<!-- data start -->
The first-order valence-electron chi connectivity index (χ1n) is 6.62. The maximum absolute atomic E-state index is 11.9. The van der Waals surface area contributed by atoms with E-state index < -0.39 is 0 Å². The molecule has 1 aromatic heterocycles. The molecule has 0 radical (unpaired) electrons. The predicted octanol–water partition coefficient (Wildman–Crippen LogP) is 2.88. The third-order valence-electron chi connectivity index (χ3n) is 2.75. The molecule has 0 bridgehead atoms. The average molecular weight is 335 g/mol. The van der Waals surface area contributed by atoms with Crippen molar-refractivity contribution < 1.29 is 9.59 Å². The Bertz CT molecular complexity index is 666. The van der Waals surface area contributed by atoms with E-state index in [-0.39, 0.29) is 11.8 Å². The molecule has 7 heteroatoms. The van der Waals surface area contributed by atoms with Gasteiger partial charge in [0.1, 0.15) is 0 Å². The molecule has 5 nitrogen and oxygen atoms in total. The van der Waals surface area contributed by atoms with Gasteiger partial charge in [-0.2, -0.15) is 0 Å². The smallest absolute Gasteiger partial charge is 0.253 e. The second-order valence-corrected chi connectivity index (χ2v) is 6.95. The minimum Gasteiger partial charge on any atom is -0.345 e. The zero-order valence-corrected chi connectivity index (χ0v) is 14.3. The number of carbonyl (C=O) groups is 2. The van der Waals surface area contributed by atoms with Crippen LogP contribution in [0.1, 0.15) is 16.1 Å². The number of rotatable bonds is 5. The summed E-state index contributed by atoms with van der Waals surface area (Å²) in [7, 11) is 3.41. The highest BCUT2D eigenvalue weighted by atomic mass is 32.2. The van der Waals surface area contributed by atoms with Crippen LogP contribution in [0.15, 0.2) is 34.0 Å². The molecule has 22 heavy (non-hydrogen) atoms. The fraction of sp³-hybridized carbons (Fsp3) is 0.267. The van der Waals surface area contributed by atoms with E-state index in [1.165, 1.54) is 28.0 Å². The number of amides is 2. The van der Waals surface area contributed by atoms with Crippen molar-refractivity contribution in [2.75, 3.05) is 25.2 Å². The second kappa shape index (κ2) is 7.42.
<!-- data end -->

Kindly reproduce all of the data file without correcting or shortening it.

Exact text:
The first-order valence-electron chi connectivity index (χ1n) is 6.62. The maximum absolute atomic E-state index is 11.9. The van der Waals surface area contributed by atoms with E-state index < -0.39 is 0 Å². The molecule has 1 aromatic heterocycles. The molecule has 0 radical (unpaired) electrons. The predicted octanol–water partition coefficient (Wildman–Crippen LogP) is 2.88. The third-order valence-electron chi connectivity index (χ3n) is 2.75. The molecule has 0 bridgehead atoms. The average molecular weight is 335 g/mol. The van der Waals surface area contributed by atoms with Crippen molar-refractivity contribution < 1.29 is 9.59 Å². The Bertz CT molecular complexity index is 666. The van der Waals surface area contributed by atoms with E-state index in [-0.39, 0.29) is 11.8 Å². The molecule has 7 heteroatoms. The van der Waals surface area contributed by atoms with Gasteiger partial charge in [0.1, 0.15) is 0 Å². The molecule has 5 nitrogen and oxygen atoms in total. The van der Waals surface area contributed by atoms with Gasteiger partial charge in [-0.2, -0.15) is 0 Å². The smallest absolute Gasteiger partial charge is 0.253 e. The second-order valence-corrected chi connectivity index (χ2v) is 6.95. The minimum Gasteiger partial charge on any atom is -0.345 e. The zero-order valence-corrected chi connectivity index (χ0v) is 14.3. The number of carbonyl (C=O) groups is 2. The van der Waals surface area contributed by atoms with Crippen LogP contribution in [0.1, 0.15) is 16.1 Å². The number of rotatable bonds is 5. The summed E-state index contributed by atoms with van der Waals surface area (Å²) in [7, 11) is 3.41. The highest BCUT2D eigenvalue weighted by atomic mass is 32.2. The van der Waals surface area contributed by atoms with Crippen LogP contribution in [0.15, 0.2) is 34.0 Å². The molecule has 22 heavy (non-hydrogen) atoms. The fraction of sp³-hybridized carbons (Fsp3) is 0.267. The van der Waals surface area contributed by atoms with E-state index in [1.165, 1.54) is 28.0 Å². The number of amides is 2. The van der Waals surface area contributed by atoms with Crippen molar-refractivity contribution in [2.75, 3.05) is 25.2 Å². The second kappa shape index (κ2) is 7.42.